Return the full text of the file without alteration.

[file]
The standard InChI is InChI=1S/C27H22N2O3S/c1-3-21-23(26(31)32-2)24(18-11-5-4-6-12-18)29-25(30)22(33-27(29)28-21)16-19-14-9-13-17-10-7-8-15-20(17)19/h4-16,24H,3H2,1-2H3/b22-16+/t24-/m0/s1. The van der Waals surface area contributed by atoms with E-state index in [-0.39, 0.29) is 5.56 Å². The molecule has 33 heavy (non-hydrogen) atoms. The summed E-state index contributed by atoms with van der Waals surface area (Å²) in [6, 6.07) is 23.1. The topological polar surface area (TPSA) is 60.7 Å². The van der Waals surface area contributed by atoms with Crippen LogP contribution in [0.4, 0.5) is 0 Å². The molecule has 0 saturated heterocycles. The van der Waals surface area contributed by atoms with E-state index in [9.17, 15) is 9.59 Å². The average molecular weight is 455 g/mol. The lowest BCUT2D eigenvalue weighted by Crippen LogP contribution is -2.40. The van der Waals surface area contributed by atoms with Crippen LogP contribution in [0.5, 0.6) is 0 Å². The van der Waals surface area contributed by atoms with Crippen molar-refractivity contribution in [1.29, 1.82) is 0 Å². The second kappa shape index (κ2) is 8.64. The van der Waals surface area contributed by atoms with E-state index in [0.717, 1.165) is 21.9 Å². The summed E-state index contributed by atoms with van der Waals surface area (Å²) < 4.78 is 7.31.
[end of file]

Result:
The standard InChI is InChI=1S/C27H22N2O3S/c1-3-21-23(26(31)32-2)24(18-11-5-4-6-12-18)29-25(30)22(33-27(29)28-21)16-19-14-9-13-17-10-7-8-15-20(17)19/h4-16,24H,3H2,1-2H3/b22-16+/t24-/m0/s1. The van der Waals surface area contributed by atoms with E-state index in [-0.39, 0.29) is 5.56 Å². The molecule has 33 heavy (non-hydrogen) atoms. The summed E-state index contributed by atoms with van der Waals surface area (Å²) in [6, 6.07) is 23.1. The topological polar surface area (TPSA) is 60.7 Å². The van der Waals surface area contributed by atoms with Crippen LogP contribution in [0.4, 0.5) is 0 Å². The molecule has 0 saturated heterocycles. The van der Waals surface area contributed by atoms with E-state index in [9.17, 15) is 9.59 Å². The average molecular weight is 455 g/mol. The lowest BCUT2D eigenvalue weighted by Crippen LogP contribution is -2.40. The van der Waals surface area contributed by atoms with Crippen LogP contribution in [0.5, 0.6) is 0 Å². The van der Waals surface area contributed by atoms with Crippen molar-refractivity contribution in [1.29, 1.82) is 0 Å². The second kappa shape index (κ2) is 8.64. The van der Waals surface area contributed by atoms with E-state index in [0.717, 1.165) is 21.9 Å². The summed E-state index contributed by atoms with van der Waals surface area (Å²) < 4.78 is 7.31.